learning · life

Friday Flowers–Fennel Failure

Forgive the alliteration, coffee hasn’t kicked in.

You know what I’ve always wanted? An herb garden. Unfortunately, I am admittedly a  failure at it. I had a slight success with some rosemary a couple years back. Kept it alive for about five years. The basil did okay, but I don’t recall it lasting for more than maybe two seasons. But it went to pot and I’ve never tried it again.  I had lemon balm, it died, tried dill, ditto. (again with the alliteration!)

Recently, I went to this place my mom likes and was tickled pink to find they had herbs. So I found some fennel and thought what the hell.

Fennel, so says Grieves’ Modern Herbal, is: a hardy, perennial, umbelliferous herb, with yellow flowers and feathery leaves, grows wild in most parts of temperate Europe, but is generally considered indigenous to the shores of the Mediterranean, whence it spreads eastwards to India. It has followed civilization, especially where Italians have colonized, and may be found growing wild in many parts of the world upon dry soils near the sea-coast and upon river-banks. It flourishes particularly on limestone soils and is now naturalized in some parts of this country, being found from North Wales southward and eastward to Kent, being most frequent in Devon and Cornwall and on chalk cliffs near the sea. It is often found in chalky districts inland in a semi-wild state.

For the medicinal use of its fruits, commonly called seeds, Fennel is largely cultivated in the south of France, Saxony, Galicia, and Russia, as well as in India and Persia.

Okay, good. If it’s been around in temperate areas for centuries how hard can this be?

I brought it home and repotted it, rocks in the bottom for drainage and such, just like dad taught me. At first, it did well. By the end of the first week, it looked like this:

fennel1

This is from week one, back in May, with watering it whenever it felt dry. Its previous owner is an organic genius so I figure it’s me and my yellow thumb (yeah, not so good for the druid thing, eh?)

Herm…. A good friend of mine says the stuff grows wild around her but she’s in the Northwest. I asked her advice and followed it…and the conventional wisdom around the web says likewise:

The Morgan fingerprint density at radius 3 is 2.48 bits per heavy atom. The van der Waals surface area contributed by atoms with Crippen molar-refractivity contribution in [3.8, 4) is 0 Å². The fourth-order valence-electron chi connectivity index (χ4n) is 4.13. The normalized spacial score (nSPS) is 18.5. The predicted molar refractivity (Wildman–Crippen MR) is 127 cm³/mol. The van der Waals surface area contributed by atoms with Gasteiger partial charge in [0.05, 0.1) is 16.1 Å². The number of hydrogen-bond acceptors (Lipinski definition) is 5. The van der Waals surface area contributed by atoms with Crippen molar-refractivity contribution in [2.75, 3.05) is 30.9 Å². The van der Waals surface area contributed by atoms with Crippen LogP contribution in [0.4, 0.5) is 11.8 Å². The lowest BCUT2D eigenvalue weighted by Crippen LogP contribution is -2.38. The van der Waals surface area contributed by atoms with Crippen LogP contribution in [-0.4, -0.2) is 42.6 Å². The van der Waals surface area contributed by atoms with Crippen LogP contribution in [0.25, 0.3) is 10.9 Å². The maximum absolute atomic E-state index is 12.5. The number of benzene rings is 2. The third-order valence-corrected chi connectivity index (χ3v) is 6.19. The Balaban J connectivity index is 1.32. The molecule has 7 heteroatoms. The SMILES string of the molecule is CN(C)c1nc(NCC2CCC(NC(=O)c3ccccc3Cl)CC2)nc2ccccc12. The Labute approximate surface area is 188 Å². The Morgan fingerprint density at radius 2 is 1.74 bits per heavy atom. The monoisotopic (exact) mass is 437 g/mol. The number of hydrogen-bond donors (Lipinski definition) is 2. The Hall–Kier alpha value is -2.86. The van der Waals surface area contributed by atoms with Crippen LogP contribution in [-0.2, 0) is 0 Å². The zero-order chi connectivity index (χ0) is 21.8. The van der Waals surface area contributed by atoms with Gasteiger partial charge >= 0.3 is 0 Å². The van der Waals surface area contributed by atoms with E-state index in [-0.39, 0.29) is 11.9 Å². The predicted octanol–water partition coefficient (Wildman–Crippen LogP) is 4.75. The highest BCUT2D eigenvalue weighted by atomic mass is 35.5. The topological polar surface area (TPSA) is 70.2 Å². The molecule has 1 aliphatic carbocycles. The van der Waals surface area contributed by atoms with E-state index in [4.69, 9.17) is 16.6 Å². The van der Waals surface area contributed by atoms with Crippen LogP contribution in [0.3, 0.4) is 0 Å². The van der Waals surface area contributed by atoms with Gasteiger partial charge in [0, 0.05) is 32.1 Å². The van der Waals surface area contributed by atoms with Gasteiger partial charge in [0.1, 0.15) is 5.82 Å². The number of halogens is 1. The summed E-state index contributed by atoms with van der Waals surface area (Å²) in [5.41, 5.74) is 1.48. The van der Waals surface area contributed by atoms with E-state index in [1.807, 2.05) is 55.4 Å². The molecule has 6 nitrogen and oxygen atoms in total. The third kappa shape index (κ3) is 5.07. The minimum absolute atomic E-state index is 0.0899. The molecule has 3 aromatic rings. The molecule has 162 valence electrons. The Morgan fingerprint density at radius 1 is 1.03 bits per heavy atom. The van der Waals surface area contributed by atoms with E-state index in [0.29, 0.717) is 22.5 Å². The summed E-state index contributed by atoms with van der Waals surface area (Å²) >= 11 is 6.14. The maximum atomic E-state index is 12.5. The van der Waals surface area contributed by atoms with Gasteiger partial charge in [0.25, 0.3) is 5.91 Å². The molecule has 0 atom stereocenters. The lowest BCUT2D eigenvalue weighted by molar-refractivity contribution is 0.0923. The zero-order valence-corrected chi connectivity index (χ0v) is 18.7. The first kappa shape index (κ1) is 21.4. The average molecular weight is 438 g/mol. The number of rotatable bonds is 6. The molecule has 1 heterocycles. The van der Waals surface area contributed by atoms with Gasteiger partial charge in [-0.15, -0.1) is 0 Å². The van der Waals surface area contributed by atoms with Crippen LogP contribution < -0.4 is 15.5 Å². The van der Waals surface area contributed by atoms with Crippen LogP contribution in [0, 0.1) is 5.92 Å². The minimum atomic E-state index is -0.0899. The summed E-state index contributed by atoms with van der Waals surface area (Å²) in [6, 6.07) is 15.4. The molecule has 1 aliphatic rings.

Moreover, it demands little attention from its host or hostess after having been made to feel at home; once sprouted in only moderately fertile, chalky soil, it requires little watering or feeding.

Okay so I snipped the dead piece off (it’s in my herb cabinet right now) and I tried the “dribble when I got worried” method, leaving the soil mostly dry. Yet still. It’s doing it again:

fennel614

Does this look, like Modern Herbal says:

4 to 5 feet or more in height, erect and cylindrical, bright green and so smooth as to seem polished, much branched bearing leaves cut into the very finest of segments. The bright golden flowers, produced in large, flat terminal umbels, with from thirteen to twenty rays, are in bloom in July and August.

To you??

I wish I had my heroine Caitlin’s touch. Brother, if that don’t make her books fantasies I don’t know what does. 😉 Because she’s better than me, and what I wish I could garden like!

So, I gotta ask, if watering normally (’til the soil’s wet to the touch) is causing it to do this, and if dribbling it with water though letting the soil remain 90% dry  is causing it to do this….how do I save this plant? When you read the conventional wisdom it says “this plant’s easy to care for” and “watch out because it’ll take over!” but …uh, herm. I’m not seeing that in my little plant.  For the gardeners out there: any suggestions? I’m thinking this poor thing ain’t going to make it to the end of August let alone July, at this rate–or the second year that Florida Gardening says it should get to. And surviving to get me some of the seeds? Yeah, good luck with that. I know I’m in zone Hot as Huh…mmm… (that would  be zone 9) but you’d think a plant that’s suppose to take over would be harder to kill. What do I do besides call this another failure?

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